Thinking souls – they read the life, they write the life, following the human conscience.
Thinking souls – they read the life in the context of the humane principles of morality, identity and existence.

Thinking souls – they believe in keeping others before their ‘Selves’ when it comes to sharing.
Thinking souls – they believe others are the similar souls as they are.

Thinking souls – they know one’s best friend is his inner self.
Thinking souls – they know one’s worst enemy is his ‘Self’ that takes him away from his inner self.

Thinking souls – they act to follow the saying that the real quest is within.
Thinking souls – they act to make a life of their inner self in harmony in with their external world.

Thinking souls – they believe in living with pain, not escaping, but assimilating it.
Thinking souls – they believe escaping the pain only exacerbates its experience.

Thinking souls – they know it is foolhardy to expect others to share your pain.
Thinking souls – they know pain can only be held by befriending and learning from it.

Thinking souls – they tend to look inside almost everytime thus.
Thinking souls – they tend to ignore, sometimes, when they need to talk to the external world.

Thinking souls – they tend to overstep on the reading, sometimes, failing to live the experience of pain.
Thinking souls – they tend to act excessively exclusively thus.

Thinking souls – they try to get along with the pain even if they cannot read it anymore.
Thinking souls – they try to make sense of a situation even if there is nothing left to make any sense.

Thinking souls – the best thing about them is they keep things to them.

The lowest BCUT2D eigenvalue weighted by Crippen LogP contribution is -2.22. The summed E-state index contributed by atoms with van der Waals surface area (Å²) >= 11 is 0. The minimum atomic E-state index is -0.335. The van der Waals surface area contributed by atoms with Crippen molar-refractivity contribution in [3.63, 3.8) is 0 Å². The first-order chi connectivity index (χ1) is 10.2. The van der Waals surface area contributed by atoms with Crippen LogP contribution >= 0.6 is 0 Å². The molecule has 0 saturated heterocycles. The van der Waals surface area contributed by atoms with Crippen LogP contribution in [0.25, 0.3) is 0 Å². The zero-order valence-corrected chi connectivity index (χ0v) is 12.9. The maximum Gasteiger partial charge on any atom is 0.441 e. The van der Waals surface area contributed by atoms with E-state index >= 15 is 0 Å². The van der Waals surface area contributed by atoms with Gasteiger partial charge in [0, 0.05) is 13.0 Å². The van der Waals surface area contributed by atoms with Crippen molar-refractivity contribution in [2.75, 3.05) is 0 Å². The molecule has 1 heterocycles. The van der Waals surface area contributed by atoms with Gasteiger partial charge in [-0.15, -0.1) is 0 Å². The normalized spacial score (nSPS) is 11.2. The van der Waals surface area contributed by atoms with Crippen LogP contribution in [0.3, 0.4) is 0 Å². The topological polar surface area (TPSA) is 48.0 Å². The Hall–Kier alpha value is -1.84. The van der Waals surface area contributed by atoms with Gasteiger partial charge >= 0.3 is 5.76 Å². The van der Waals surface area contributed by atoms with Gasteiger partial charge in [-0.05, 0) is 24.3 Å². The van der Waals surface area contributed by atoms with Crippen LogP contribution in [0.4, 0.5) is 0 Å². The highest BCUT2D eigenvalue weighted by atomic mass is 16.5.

Thinking souls – the worst thing about them is they keep things to them.

©/IPR: Santosh Chaubey – https://santoshchaubey.wordpress.com/


These are my personal views based on my life experiences on how I perceive Religion and my religious obligations. This is not to hurt anyone. It is just a logical attempt to present my viewpoint.

  1. Your Religion has to be the evolved one and so it has to be logical. One must not accept because one was asked or advised to accept.
  2. There should be a harmony between your conscious and your Religion. When it comes to choosing one of the two, and when you believe in the universal tenets of Humanity, you should go for your consciousness.
  3. One should practice a Religion accordingly, and not just observe it as a body of norms inherited to be followed.
  4. For your Religion to be evolved and so to be logical you must seriously question its tenets and you must vehemently seek answers. Faith has to be logical. It must not be blind.
  5. It is true no one can claim to see God, the basis of any Religion, and so Faith is about your preferences, it is about your believing in God without seeing him, it is, basically, about feeling Him. So it can be argued how to correlate Faith with Logic then? Okay, no one is saying to question God, and so the religious tenets, for the sake of questioning only. But do question the tenets when your conscious says a God cannot allow certain events to happen, events that are ungodly in nature.
  6. If you don’t find answers it means you don’t understand your Religion or probably the questions where your Religion is silent are the questions to be explored in the next phase of its journey to evolve.